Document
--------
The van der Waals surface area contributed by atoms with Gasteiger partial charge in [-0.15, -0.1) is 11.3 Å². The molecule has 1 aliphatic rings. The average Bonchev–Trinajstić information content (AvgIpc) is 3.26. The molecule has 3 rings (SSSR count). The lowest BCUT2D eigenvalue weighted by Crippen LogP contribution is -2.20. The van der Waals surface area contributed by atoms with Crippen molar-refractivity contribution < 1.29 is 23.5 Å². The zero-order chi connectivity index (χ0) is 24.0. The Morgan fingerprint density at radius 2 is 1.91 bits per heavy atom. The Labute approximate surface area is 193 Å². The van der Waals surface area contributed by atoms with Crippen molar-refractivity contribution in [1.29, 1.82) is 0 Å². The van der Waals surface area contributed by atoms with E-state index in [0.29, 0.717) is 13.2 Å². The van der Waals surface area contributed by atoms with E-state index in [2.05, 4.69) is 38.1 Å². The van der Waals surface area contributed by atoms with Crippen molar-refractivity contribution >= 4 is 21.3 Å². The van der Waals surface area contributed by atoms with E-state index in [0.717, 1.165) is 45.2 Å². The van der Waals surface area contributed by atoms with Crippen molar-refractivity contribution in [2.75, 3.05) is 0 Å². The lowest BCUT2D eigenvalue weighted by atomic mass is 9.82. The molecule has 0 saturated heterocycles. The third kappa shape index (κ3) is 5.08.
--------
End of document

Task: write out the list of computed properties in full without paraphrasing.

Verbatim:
The van der Waals surface area contributed by atoms with Gasteiger partial charge in [-0.15, -0.1) is 11.3 Å². The molecule has 1 aliphatic rings. The average Bonchev–Trinajstić information content (AvgIpc) is 3.26. The molecule has 3 rings (SSSR count). The lowest BCUT2D eigenvalue weighted by Crippen LogP contribution is -2.20. The van der Waals surface area contributed by atoms with Crippen molar-refractivity contribution < 1.29 is 23.5 Å². The zero-order chi connectivity index (χ0) is 24.0. The Morgan fingerprint density at radius 2 is 1.91 bits per heavy atom. The Labute approximate surface area is 193 Å². The van der Waals surface area contributed by atoms with Crippen molar-refractivity contribution in [1.29, 1.82) is 0 Å². The van der Waals surface area contributed by atoms with E-state index in [0.29, 0.717) is 13.2 Å². The van der Waals surface area contributed by atoms with E-state index in [2.05, 4.69) is 38.1 Å². The van der Waals surface area contributed by atoms with Crippen molar-refractivity contribution >= 4 is 21.3 Å². The van der Waals surface area contributed by atoms with E-state index in [0.717, 1.165) is 45.2 Å². The van der Waals surface area contributed by atoms with Crippen molar-refractivity contribution in [2.75, 3.05) is 0 Å². The lowest BCUT2D eigenvalue weighted by atomic mass is 9.82. The molecule has 0 saturated heterocycles. The third kappa shape index (κ3) is 5.08.